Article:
that bring together different types of knowledge in an act of remembering. As
a consequence, memory is prone to error and is easily influenced by the recall
environment, including police interviews and cross-examination in court.
||Memories for experienced events are always incomplete. Memories are
time-compressed fragmentary records of experience. Any account of a memory
will feature forgotten details and gaps, and this must not be taken as any
sort of indicator of accuracy. Accounts of memories that do not feature
forgetting and gaps are highly unusual.
||Memories typically contain only a few highly specific details. Detailed
recollection of the specific time and date of experiences is normally poor, as
is highly specific information such as the precise recall of spoken
conversations. As a general rule, a high degree of very specific detail in a
long-term memory is unusual.
||Recall of a single or several highly specific details does not guarantee
that a memory is accurate or even that it actually occurred. In general, the
only way to establish the truth of a memory is with independent corroborating
||The content of memories arises from an individual?s comprehension of an
experience, both conscious and non-conscious. This content can be further
modified and changed by subsequent recall.
||People can remember events that they have not in reality experienced. This
does not necessarily entail deliberate deception. For example, an event that
was imagined, was a blend of a number of different events, or that makes
personal sense for some other reason, can come to be genuinely experienced as
a memory, (these are often referred to as ?confabulations?).
||Memories for traumatic experiences, childhood events, interview and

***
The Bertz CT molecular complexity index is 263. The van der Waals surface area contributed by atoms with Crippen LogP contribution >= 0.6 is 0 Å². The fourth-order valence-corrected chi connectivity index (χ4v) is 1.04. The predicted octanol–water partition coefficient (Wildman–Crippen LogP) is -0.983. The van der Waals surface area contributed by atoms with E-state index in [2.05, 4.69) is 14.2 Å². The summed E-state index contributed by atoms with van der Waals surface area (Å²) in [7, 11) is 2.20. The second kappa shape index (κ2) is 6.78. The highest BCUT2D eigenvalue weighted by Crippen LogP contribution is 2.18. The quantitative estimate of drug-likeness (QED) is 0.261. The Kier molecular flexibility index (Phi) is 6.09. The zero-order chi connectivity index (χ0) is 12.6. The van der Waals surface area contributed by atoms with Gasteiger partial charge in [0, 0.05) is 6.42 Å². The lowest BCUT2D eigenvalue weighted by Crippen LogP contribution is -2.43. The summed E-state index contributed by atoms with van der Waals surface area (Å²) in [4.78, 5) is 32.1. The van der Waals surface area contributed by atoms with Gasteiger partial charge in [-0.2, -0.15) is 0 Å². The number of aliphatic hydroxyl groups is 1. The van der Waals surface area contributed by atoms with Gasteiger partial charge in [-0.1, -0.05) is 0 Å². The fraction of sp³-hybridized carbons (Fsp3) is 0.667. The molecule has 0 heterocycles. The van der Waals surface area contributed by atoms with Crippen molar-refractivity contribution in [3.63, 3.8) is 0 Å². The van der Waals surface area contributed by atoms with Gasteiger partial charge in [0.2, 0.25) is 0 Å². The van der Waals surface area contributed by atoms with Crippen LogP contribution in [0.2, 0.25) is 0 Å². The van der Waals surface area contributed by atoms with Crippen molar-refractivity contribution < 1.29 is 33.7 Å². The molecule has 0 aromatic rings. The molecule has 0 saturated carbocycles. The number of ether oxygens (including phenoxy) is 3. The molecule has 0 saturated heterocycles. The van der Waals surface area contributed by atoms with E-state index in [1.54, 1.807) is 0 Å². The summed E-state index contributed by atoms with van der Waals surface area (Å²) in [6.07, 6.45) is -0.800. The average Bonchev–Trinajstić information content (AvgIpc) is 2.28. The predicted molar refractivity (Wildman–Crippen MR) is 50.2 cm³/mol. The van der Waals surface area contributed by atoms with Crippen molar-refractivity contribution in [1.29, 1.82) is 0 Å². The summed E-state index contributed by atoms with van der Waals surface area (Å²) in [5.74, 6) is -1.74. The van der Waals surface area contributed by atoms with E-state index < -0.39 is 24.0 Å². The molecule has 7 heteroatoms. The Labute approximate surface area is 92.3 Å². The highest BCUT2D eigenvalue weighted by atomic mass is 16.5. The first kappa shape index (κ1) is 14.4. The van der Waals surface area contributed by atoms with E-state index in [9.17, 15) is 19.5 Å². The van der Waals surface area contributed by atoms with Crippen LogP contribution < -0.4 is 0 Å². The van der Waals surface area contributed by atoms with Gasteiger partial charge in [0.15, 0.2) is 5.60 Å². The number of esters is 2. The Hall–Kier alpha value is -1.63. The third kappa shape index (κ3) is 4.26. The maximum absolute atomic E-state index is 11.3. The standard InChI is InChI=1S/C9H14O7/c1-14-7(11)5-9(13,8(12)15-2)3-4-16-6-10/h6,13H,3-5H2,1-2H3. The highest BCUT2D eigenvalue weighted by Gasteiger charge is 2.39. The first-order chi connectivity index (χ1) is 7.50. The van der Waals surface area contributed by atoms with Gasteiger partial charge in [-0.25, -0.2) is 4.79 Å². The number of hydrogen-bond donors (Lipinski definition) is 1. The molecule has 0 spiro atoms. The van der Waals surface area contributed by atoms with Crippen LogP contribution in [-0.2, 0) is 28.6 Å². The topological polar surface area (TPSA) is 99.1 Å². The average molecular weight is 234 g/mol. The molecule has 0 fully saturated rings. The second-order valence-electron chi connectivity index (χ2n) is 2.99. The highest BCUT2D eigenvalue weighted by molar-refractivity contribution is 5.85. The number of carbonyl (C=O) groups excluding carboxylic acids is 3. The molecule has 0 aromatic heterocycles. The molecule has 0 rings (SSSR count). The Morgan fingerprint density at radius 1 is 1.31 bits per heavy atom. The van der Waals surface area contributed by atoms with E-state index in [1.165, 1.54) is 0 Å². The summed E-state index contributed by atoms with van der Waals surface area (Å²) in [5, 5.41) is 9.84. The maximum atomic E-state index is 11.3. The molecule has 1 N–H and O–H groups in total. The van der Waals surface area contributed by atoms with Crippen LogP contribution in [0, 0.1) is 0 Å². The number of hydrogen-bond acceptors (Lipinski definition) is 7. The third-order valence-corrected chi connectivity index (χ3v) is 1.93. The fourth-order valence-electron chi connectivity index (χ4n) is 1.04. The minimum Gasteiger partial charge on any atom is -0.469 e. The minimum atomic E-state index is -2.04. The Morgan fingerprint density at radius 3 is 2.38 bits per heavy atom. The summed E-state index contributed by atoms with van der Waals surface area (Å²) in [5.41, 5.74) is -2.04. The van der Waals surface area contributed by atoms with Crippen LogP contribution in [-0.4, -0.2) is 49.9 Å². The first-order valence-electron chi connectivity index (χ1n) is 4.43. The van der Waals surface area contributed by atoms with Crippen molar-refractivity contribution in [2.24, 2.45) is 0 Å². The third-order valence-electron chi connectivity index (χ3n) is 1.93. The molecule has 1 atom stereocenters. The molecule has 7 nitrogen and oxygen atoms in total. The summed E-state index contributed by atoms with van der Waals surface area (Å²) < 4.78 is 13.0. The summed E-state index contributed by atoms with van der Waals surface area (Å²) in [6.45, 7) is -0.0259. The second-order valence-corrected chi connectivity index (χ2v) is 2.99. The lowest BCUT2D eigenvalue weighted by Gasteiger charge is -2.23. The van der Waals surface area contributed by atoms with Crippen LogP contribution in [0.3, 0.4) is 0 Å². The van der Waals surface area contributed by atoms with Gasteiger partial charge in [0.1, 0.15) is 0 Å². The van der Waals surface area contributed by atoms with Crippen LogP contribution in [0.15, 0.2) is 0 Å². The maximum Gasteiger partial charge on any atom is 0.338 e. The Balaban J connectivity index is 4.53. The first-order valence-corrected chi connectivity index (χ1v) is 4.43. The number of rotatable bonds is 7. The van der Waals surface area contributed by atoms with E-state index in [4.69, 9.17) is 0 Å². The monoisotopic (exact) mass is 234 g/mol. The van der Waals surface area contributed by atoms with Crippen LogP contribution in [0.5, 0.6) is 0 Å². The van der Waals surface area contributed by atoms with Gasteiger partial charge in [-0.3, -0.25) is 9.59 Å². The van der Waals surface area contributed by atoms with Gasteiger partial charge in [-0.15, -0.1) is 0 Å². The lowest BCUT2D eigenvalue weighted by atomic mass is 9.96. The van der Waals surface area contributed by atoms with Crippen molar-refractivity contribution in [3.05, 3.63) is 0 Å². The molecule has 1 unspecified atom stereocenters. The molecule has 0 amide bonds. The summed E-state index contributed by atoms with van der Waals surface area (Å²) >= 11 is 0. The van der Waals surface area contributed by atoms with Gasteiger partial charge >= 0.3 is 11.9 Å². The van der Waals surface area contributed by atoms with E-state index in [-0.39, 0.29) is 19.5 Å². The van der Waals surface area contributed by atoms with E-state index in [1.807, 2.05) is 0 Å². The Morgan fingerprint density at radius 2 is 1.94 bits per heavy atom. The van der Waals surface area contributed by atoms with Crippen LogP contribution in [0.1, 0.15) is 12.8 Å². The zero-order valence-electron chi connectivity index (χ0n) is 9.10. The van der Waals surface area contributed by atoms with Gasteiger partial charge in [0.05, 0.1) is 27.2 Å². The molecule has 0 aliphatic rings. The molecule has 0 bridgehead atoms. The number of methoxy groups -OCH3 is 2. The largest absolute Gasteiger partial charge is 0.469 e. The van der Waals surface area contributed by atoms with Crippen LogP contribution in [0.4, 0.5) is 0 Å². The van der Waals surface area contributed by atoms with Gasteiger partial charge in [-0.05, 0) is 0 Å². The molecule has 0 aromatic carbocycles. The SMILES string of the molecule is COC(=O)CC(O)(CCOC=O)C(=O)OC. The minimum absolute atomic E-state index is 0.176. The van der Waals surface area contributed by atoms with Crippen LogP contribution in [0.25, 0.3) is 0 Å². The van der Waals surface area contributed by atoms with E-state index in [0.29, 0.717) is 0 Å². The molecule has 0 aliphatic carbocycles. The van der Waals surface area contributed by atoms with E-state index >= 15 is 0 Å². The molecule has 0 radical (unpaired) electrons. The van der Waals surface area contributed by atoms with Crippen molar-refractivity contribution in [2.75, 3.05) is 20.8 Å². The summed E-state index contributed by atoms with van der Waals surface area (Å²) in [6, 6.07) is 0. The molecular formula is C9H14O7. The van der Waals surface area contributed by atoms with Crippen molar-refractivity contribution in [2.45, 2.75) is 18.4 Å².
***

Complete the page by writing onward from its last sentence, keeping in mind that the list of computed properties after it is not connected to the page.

identification practices, memory in younger children and older adults and
other vulnerable groups all have special features. These are features that are
unlikely to be commonly known by a non-expert, but about which an appropriate
memory expert will be able to advise a court.
A memory expert is a person who is recognized by the memory research
community to be a memory researcher. It is recommended that, in addition to
current requirements, those acting as memory expert witnesses be required to
submit their full curriculum vitae to the court as evidence of their
Gary Robbins, "Renowned psychologist joins UCI," The Orange County
Elizabeth Loftus, "When Scientific Evidence Is the Enemy," The
Skeptical Inquirer, Volume 25, No. 6 2001-NOV/DEC, Pages 14 & 15.
"News from Canada," False Memory Syndrome Foundation newsletter,
2003-JUL/AUG, Volume 12, #3. Online at:
"Werkgroep Fictieve Herinneringen," at:
the Dutch language).
"The report 'Disputed Memories' recognizes and provides solutions for
the problems caused by false incest memories," Press release by Work
Group Fictive Memories, 2004-JAN-27. (Also in Dutch; translation by
"Guidelines on Memory and the Law: Recommendations from the
Scientific Study of Human Memory." British Psychological Society
Research Board, 2008-JUN, at:
Richard J. McNally, "Remembering Trauma," Belknap Press, (2005).
reviews or order this book safely from Amazon.com online book store
Copyright 1996 to 2009 by Ontario Consultants
on Religious Tolerance.
Latest update: 2009-AUG-20
Prepared by: B.A. Robinson